Written by Alex de Campi
Art by Robert Hack
Published by Archie Comics
/Dark Horse Comics
The year was 2015, before Riverdale and Sabrina were introduced on The CW and Netflix, respectively, and Archie the comic was riding the wave by expanding its roster to include Life with Archie: The Married Life and Archie Meets KISS to harken back to the wacky crossover stunt 1994’s Archie Meets The Punisher (Batton Lash/Stan Goldberg/John Buscema). Archie would also embrace the horror element with its modern line of comics.
While falling asleep in art history class was a subject I excelled in, I do remember talking about “the ‘fungibility of text’. Meaning, mutually interchangeable.
Archie is able to insert itself into TV, genre, comics, movies because Archie can fit in anywhere.
As long as you stay true to the essence of these iconic characters, a writer can throw canon and continuity out of the window and have a free license to kill (and in the case of Archie vs. Predator Vol. 1, quite literally).
While working on the comics to review this week, I was intrigued to hop in on issue #1 of Vol. 2. It was great, but I get lost and easily confused, so I dug out the old ComiXology iPad and bought Vol. 1. What are the chances you would find this at a store? Maybe 50/50 as my LCS is likely good for it, but who knows? What a time to be alive!
Volume #1 was written by Alex de Campi and drawn by classic-looking Archie artist Fernando Ruiz. This is more of what you might expect from an Archie comic with classic design. For spoiler sake if you want to skip the rest of this paragraph feel free. No spoilers in the rest of the review and I don’t think it will affect your enjoyment either way. Basically, a Predator kills Archie and rips out his spine and then B & V resurrect the Predator to look like Archie. He speaks in emoji! So, Predator is a clone that looks like Archie. Got it? Good!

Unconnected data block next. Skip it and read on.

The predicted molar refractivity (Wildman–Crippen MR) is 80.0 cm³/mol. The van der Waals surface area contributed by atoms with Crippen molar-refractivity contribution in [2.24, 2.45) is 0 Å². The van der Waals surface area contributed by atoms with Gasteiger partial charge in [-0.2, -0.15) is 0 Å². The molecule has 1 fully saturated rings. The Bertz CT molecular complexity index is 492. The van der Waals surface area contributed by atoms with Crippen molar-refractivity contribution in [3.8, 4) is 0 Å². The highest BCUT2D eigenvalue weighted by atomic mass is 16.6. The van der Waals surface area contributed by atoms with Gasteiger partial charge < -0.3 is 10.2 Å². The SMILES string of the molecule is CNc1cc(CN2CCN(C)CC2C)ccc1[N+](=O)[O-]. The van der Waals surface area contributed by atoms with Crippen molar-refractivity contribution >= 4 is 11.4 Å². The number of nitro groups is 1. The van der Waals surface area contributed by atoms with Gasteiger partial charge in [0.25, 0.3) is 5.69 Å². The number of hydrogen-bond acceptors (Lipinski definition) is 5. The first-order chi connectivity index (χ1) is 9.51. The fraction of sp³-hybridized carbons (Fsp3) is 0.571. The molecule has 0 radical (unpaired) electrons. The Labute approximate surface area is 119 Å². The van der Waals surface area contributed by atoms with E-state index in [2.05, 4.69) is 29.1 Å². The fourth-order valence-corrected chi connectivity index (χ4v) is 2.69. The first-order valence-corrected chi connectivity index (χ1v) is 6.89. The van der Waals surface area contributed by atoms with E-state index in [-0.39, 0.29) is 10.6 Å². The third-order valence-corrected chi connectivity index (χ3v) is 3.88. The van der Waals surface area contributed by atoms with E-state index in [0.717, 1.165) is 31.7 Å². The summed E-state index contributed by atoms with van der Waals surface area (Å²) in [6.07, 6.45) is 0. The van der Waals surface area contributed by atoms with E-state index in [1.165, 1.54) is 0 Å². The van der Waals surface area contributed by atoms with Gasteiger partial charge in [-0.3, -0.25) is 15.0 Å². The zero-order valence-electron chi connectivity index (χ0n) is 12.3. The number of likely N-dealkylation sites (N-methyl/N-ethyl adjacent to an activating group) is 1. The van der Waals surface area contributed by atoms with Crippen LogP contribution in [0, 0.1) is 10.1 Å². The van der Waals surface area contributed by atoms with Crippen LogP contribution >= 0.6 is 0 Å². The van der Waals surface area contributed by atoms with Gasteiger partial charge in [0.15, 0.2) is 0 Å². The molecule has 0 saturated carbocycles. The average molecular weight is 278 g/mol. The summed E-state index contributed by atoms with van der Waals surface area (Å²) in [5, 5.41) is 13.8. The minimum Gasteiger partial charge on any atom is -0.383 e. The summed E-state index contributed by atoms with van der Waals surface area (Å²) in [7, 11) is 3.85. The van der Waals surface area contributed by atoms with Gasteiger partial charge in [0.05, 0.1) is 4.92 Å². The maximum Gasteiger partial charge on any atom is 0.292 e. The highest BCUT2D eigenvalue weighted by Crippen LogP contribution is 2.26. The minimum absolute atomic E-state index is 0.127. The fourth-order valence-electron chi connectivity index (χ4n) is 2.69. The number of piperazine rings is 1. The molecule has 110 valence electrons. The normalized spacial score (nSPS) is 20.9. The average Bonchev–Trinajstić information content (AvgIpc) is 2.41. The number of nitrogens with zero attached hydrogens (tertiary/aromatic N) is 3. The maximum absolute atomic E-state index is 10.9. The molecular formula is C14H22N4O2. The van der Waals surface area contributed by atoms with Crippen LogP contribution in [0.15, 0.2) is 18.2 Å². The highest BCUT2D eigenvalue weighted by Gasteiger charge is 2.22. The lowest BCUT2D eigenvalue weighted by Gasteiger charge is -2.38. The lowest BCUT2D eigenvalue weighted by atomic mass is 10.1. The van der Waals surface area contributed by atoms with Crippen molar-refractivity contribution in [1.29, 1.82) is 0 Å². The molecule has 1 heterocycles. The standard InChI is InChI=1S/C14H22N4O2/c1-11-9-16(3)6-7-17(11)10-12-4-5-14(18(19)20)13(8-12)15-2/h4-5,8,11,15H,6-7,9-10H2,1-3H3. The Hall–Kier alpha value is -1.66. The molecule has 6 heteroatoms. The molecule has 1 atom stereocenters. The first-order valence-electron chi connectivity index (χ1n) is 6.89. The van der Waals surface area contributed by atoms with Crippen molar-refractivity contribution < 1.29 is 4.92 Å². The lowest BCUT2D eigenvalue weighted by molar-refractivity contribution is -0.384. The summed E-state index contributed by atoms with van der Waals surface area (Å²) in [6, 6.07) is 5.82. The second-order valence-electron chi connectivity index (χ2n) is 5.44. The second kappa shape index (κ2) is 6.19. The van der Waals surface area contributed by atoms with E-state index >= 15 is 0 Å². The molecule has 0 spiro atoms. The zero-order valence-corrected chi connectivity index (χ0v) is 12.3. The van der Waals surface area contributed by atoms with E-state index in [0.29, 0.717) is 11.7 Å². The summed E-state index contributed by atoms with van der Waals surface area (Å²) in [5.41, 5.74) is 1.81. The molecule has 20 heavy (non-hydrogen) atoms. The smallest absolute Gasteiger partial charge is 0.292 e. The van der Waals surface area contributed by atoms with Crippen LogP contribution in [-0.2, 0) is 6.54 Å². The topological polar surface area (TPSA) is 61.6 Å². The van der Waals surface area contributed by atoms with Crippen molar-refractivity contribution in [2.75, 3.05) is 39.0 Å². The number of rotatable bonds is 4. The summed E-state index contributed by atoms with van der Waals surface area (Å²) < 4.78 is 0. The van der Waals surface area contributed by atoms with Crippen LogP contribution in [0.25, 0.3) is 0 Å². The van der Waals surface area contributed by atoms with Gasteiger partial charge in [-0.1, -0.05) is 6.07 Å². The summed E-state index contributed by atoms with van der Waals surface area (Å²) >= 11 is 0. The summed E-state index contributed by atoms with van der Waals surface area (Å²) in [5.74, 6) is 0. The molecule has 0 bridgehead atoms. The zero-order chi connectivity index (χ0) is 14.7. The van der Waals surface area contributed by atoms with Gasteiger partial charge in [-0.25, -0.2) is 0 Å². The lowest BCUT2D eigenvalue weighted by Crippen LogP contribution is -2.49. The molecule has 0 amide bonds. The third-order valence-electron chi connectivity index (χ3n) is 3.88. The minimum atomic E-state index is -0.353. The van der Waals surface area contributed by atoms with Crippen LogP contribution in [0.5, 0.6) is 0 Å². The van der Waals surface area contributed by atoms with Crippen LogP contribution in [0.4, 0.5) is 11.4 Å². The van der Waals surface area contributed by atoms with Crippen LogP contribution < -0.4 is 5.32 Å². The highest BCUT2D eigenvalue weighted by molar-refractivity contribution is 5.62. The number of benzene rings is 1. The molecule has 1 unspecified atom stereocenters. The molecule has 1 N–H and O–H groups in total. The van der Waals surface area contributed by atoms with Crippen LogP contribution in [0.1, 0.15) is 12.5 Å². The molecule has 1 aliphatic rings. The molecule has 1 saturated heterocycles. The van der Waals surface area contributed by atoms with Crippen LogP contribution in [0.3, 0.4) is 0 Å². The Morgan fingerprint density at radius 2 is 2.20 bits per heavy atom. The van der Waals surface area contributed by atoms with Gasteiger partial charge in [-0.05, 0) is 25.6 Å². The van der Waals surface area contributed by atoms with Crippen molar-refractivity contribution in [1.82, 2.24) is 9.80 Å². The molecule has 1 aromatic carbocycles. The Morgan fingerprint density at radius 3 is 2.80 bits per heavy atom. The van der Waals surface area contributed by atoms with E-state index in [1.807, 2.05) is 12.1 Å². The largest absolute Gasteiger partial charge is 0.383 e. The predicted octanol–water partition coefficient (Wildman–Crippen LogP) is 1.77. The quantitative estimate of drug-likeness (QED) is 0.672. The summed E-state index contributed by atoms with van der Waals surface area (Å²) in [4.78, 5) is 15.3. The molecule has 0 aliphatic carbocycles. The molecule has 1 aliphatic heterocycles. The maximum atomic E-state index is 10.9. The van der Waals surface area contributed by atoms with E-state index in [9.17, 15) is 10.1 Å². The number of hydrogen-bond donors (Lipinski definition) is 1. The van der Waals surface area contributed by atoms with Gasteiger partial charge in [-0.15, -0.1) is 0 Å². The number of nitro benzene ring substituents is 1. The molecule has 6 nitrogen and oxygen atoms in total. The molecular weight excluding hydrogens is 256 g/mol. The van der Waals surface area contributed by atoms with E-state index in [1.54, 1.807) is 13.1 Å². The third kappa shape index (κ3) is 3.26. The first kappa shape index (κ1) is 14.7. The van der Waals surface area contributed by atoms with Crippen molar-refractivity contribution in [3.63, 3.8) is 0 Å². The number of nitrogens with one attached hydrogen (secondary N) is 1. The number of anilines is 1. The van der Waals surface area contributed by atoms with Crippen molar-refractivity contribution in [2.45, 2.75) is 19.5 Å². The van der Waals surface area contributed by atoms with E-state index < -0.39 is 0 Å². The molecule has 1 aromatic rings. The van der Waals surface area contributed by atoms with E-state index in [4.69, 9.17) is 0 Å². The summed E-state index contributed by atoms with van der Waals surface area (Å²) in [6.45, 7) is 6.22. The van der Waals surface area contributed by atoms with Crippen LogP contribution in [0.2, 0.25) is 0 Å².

In Volume #2, Betty and Veronica and Archie arrive in a Riverdale that looks more like the TV show or a Brian Michael Bendis issue of Jessica Jones than their traditional cartoony counterparts.
I will say, on my second reading, de Campi continues the story with references to the first book, but by using a multiverse structure, is able to fork off into a more modern take on Archie and pals. Archie office superstar Robert Hack brings his Chilling Adventures of Sabrina style to the book, with gritty realism being brought to (after)life by the painterly colors of Kelly Fitzpatrick.
Veronica needs to convince our Archie to head down Memory Lane to see if they can get back to their own Universe. And in Archie fashion, with a machine gun on his back he trips and falls, good old clumsy Archie!
The sophisticated storytelling mashes up a Black Mirror vibe with self referential bits that would be at home in a Deadpool comic or movie. Specifically, Veronica is afraid of being ‘cancelled’ — a joke that’s perfectly at home in the #metoo era as it is in reference to media and comics. Well played, indeed.
Dilton plays a roll here, too, different than his Toy Man role in Volume #1, but let’s just say his fascination with tech continues.
When referencing the moody art and deft storytelling, I should also mention this is also recommended if you like Walking Dead comics.
This issue was more than what I expected and was super fun. I love the Ruiz/Parent/Goldberg style of comics as much as I love the Riverdale TV show. This brought both worlds closer and has a Predator in it! Great stuff!